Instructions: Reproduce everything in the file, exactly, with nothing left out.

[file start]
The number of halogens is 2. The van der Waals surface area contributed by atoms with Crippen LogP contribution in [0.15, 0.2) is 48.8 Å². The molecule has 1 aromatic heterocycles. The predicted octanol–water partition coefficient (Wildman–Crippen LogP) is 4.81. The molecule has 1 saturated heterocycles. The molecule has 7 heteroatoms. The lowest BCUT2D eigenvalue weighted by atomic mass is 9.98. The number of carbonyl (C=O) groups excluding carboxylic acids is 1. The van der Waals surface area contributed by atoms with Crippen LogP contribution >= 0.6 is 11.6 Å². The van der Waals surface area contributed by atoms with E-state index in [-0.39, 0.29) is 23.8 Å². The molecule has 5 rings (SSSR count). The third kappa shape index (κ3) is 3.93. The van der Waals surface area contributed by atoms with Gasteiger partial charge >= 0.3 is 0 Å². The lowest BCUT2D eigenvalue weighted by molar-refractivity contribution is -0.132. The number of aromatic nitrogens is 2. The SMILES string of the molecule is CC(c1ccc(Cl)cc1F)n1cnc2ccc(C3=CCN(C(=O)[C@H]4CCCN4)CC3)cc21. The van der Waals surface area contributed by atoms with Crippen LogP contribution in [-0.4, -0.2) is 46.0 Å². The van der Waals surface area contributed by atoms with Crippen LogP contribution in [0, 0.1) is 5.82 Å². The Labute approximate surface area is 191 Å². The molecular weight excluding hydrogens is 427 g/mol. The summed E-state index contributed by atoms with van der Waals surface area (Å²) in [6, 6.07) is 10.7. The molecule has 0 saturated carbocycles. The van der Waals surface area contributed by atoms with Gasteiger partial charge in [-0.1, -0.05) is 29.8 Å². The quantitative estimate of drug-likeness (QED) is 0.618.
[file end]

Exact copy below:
The number of halogens is 2. The van der Waals surface area contributed by atoms with Crippen LogP contribution in [0.15, 0.2) is 48.8 Å². The molecule has 1 aromatic heterocycles. The predicted octanol–water partition coefficient (Wildman–Crippen LogP) is 4.81. The molecule has 1 saturated heterocycles. The molecule has 7 heteroatoms. The lowest BCUT2D eigenvalue weighted by atomic mass is 9.98. The number of carbonyl (C=O) groups excluding carboxylic acids is 1. The van der Waals surface area contributed by atoms with Crippen LogP contribution >= 0.6 is 11.6 Å². The van der Waals surface area contributed by atoms with E-state index in [-0.39, 0.29) is 23.8 Å². The molecule has 5 rings (SSSR count). The third kappa shape index (κ3) is 3.93. The van der Waals surface area contributed by atoms with Gasteiger partial charge >= 0.3 is 0 Å². The lowest BCUT2D eigenvalue weighted by molar-refractivity contribution is -0.132. The number of aromatic nitrogens is 2. The SMILES string of the molecule is CC(c1ccc(Cl)cc1F)n1cnc2ccc(C3=CCN(C(=O)[C@H]4CCCN4)CC3)cc21. The van der Waals surface area contributed by atoms with Crippen LogP contribution in [-0.4, -0.2) is 46.0 Å². The van der Waals surface area contributed by atoms with Crippen LogP contribution in [0, 0.1) is 5.82 Å². The Labute approximate surface area is 191 Å². The molecular weight excluding hydrogens is 427 g/mol. The summed E-state index contributed by atoms with van der Waals surface area (Å²) in [6, 6.07) is 10.7. The molecule has 0 saturated carbocycles. The van der Waals surface area contributed by atoms with Gasteiger partial charge in [-0.1, -0.05) is 29.8 Å². The quantitative estimate of drug-likeness (QED) is 0.618.